The Chesterfield Gallery in New York City is curently featuring new work by Vermont-based glass artist Joshua Bernbaum that stretches outside of the artist's usual signature aesthetic, departing from design and moving into a much more conceptual, abstract realm. Bernbaum is deepening his focus on color and gesturing towards science as he does so. The Glass Quarterly Hot Sheet spoke with both Bernbaum and the owner of the Chesterfield Gallery, Simon Abrahms, to learn more about this new exhibition.
Glass: The exhibition title "Fraunhofer Lines" refers to a scientific term to do with optics and astronomy. Can you explain a bit more about how you took your inspiration from this scientific phenomena?
Bernbaum: Fraunhofer was a 19th century German physicist who discovered an optical phenomenon seen through a telescope when a particular type of glass was employed. He created a type of lead glass for a telescope through which the viewer could make out thin black lines called absorption lines, indicating the absorption of gasses in the atmosphere and resulting in the omission of certain colors in the color spectrum. Today scientists still use these lines to better understand the sun and the stars. I was fascinated by the idea that the creation of this glass could allow people to see things that they had never seen before. I am always looking for this type of inspiration.
Glass: You use traditional Italian techniques in these works, such as cane technique in which bundles of thin glass rods form polychrome designs. Is there a significance in your looking back to the past in this way?
Bernbaum: I'm very interested in these types of techniques but I mostly use them as just a means to support my more contemporary approach. I enjoy the old techniques but they occasionally bore me so I really try to use them in new ways.
Glass: I understand you are particularly interested in color. Can you talk a bit more about your approach?
Bernbaum: I'm very interested in color relationships and how colors react with one another. I like to play with contrast and juxtaposition. I also like to create the colors I use from scratch, a practice that isn't so common anymore. This requires the use of two furnaces, one for clear glass and one for melting colors. Many people stick with pre-prepared colors, that while cheaper and less time consuming, leave less room for experimenting. Making my own colors allows me to expand the potential of what can be done with color.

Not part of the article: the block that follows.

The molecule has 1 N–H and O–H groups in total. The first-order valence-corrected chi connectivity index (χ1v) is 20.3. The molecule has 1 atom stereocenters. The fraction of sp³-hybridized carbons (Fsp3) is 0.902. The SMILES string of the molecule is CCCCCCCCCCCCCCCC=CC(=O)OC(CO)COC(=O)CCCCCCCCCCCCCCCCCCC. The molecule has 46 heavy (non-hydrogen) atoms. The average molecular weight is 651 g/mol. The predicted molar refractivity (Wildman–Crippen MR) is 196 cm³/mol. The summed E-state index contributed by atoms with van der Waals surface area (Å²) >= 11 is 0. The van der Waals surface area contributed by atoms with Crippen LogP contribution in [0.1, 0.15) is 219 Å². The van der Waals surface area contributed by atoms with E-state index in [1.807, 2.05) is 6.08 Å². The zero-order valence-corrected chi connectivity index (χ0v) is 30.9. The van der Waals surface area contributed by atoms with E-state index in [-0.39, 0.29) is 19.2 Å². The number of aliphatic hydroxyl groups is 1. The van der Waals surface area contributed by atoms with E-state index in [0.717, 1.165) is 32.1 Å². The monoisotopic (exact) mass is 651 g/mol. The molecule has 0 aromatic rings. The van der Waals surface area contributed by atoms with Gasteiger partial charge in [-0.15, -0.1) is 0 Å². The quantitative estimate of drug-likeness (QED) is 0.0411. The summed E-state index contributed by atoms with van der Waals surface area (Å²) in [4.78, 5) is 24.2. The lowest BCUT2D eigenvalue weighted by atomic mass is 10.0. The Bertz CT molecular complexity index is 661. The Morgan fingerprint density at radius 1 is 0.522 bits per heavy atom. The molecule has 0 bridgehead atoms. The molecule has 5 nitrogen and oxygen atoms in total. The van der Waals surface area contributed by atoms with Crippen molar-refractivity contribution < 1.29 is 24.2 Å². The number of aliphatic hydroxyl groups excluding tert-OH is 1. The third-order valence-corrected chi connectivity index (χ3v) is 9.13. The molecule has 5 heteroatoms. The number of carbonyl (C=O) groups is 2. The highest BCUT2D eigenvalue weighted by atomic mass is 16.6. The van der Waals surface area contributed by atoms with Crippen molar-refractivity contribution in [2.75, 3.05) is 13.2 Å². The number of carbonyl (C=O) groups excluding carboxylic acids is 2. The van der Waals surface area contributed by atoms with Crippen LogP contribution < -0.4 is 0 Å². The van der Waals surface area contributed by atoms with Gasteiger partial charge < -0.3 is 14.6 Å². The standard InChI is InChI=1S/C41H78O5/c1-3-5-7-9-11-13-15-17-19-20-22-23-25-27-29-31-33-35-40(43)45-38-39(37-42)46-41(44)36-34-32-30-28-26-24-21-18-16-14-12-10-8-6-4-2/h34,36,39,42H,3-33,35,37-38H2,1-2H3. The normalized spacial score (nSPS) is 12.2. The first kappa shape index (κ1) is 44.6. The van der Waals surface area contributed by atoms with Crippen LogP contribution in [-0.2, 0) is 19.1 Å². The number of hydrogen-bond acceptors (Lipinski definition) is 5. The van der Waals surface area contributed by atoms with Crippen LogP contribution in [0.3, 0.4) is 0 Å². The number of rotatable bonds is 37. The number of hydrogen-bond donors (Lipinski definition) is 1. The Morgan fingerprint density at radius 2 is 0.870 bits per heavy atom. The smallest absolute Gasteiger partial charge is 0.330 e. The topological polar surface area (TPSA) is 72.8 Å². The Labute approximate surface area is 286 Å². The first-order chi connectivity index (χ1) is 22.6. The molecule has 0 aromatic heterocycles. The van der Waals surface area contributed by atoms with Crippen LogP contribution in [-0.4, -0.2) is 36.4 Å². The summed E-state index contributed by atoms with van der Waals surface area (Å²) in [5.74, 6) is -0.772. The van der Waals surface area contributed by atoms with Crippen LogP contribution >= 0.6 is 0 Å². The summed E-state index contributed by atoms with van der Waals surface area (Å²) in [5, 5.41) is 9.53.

Glass: Simon, does this new work on view by Joshua represent a breakthrough within your usual repertoire of what you usually display at Chesterfield Gallery?
Simon Abrahms: We've been working with Josh for a few years now and in that time he's been exploring flat glass, which I think a lot of people who don't consider themselves glass enthusiasts really connect with. When collectors are used to paintings, drawings, and photographs they're predisposed to looking at that as the way to live with their art so getting people excited about glass is one thing that's exciting about this work for us. He's one of the first artists we've worked with who is making work that is true to himself but also has the ability to reach that new audience.
Glass: Your gallery tends to cover objects that lie between art and design. How does this work bridge the gap between the two, if it does, and what interests you about this duality that often defines glass art?
Abrahms: I think, again, it's very much about livability, especially for the collectors who live in cities where they have limited space. People want to curate their spaces and if they see how their lighting and furniture successfully coexist with sculpture, that's very appealing to a lot of people. Once people have seen these things in the right context together, they tend to better appreciate each piece and see how they're greater than just the sum of their parts.
Glass: In general, how does this work influence the direction in which the gallery is going?
Abrahms: I think more than anything, this work ties into the direction of the gallery in that it remains true to our mission of showing work that is exceptional technically, but is also scalable, which is something that interests me a great deal. I would like to see more large-scale glass installations incorporated in the design of not just individual collectors' homes, but corporate collections, restaurants, hotels, hospitals, airports, and other public spaces where more people can see just how incredible these artists' work is and I think Josh is one of the artists capable of making that kind of impact.